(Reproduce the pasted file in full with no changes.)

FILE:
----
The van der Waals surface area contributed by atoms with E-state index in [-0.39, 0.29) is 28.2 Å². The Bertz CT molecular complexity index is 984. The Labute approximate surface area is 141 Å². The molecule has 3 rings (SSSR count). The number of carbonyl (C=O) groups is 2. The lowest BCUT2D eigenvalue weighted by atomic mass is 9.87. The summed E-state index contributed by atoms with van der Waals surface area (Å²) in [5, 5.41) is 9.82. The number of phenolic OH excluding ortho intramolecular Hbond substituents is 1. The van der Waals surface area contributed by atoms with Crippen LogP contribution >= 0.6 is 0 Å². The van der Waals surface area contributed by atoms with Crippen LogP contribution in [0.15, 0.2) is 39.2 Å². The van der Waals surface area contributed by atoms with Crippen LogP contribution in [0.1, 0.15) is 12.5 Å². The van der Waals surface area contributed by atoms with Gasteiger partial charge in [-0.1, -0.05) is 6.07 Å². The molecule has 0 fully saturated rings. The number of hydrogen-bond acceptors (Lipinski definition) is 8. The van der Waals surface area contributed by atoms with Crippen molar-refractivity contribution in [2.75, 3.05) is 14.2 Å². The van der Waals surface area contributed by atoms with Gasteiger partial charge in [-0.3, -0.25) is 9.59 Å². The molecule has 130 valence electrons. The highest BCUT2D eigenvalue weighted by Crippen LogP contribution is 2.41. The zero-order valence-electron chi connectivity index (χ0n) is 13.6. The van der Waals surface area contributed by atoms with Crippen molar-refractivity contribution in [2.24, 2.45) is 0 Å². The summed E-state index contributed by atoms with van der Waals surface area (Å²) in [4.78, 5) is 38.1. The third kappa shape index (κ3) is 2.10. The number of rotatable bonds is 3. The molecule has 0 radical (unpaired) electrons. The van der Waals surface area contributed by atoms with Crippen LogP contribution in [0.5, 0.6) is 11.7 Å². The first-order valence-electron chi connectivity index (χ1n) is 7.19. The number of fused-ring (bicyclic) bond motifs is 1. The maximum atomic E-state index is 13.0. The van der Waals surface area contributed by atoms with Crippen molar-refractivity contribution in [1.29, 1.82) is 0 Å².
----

The van der Waals surface area contributed by atoms with E-state index in [-0.39, 0.29) is 28.2 Å². The Bertz CT molecular complexity index is 984. The Labute approximate surface area is 141 Å². The molecule has 3 rings (SSSR count). The number of carbonyl (C=O) groups is 2. The lowest BCUT2D eigenvalue weighted by atomic mass is 9.87. The summed E-state index contributed by atoms with van der Waals surface area (Å²) in [5, 5.41) is 9.82. The number of phenolic OH excluding ortho intramolecular Hbond substituents is 1. The van der Waals surface area contributed by atoms with Crippen LogP contribution >= 0.6 is 0 Å². The van der Waals surface area contributed by atoms with Crippen LogP contribution in [0.15, 0.2) is 39.2 Å². The van der Waals surface area contributed by atoms with Crippen LogP contribution in [0.1, 0.15) is 12.5 Å². The van der Waals surface area contributed by atoms with Gasteiger partial charge in [-0.1, -0.05) is 6.07 Å². The molecule has 0 fully saturated rings. The number of hydrogen-bond acceptors (Lipinski definition) is 8. The van der Waals surface area contributed by atoms with Crippen molar-refractivity contribution in [2.75, 3.05) is 14.2 Å². The van der Waals surface area contributed by atoms with Gasteiger partial charge in [-0.3, -0.25) is 9.59 Å². The molecule has 130 valence electrons. The highest BCUT2D eigenvalue weighted by Crippen LogP contribution is 2.41. The zero-order valence-electron chi connectivity index (χ0n) is 13.6. The van der Waals surface area contributed by atoms with Crippen molar-refractivity contribution in [2.24, 2.45) is 0 Å². The summed E-state index contributed by atoms with van der Waals surface area (Å²) in [4.78, 5) is 38.1. The third kappa shape index (κ3) is 2.10. The number of rotatable bonds is 3. The molecule has 0 radical (unpaired) electrons. The van der Waals surface area contributed by atoms with Crippen LogP contribution in [0.5, 0.6) is 11.7 Å². The first-order valence-electron chi connectivity index (χ1n) is 7.19. The number of fused-ring (bicyclic) bond motifs is 1. The maximum atomic E-state index is 13.0. The van der Waals surface area contributed by atoms with Crippen molar-refractivity contribution in [1.29, 1.82) is 0 Å².